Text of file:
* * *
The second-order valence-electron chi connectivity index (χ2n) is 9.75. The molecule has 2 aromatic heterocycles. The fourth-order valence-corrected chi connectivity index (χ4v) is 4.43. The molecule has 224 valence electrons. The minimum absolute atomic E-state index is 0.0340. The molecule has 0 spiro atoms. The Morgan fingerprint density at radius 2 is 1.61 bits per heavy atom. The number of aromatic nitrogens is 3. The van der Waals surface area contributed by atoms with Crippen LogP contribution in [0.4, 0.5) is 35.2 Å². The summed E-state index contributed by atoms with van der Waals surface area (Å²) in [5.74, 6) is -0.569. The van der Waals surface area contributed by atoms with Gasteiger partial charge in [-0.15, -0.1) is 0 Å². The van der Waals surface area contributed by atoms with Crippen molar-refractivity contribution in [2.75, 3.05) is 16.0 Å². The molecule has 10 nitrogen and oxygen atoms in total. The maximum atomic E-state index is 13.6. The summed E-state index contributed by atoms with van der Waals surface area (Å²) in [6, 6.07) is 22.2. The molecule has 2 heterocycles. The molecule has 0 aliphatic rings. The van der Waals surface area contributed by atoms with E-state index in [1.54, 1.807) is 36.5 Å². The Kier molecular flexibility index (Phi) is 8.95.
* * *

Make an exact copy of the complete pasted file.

The second-order valence-electron chi connectivity index (χ2n) is 9.75. The molecule has 2 aromatic heterocycles. The fourth-order valence-corrected chi connectivity index (χ4v) is 4.43. The molecule has 224 valence electrons. The minimum absolute atomic E-state index is 0.0340. The molecule has 0 spiro atoms. The Morgan fingerprint density at radius 2 is 1.61 bits per heavy atom. The number of aromatic nitrogens is 3. The van der Waals surface area contributed by atoms with Crippen LogP contribution in [0.4, 0.5) is 35.2 Å². The summed E-state index contributed by atoms with van der Waals surface area (Å²) in [5.74, 6) is -0.569. The van der Waals surface area contributed by atoms with Gasteiger partial charge in [-0.15, -0.1) is 0 Å². The van der Waals surface area contributed by atoms with Crippen molar-refractivity contribution in [2.75, 3.05) is 16.0 Å². The molecule has 10 nitrogen and oxygen atoms in total. The maximum atomic E-state index is 13.6. The summed E-state index contributed by atoms with van der Waals surface area (Å²) in [6, 6.07) is 22.2. The molecule has 2 heterocycles. The molecule has 0 aliphatic rings. The van der Waals surface area contributed by atoms with E-state index in [1.54, 1.807) is 36.5 Å². The Kier molecular flexibility index (Phi) is 8.95.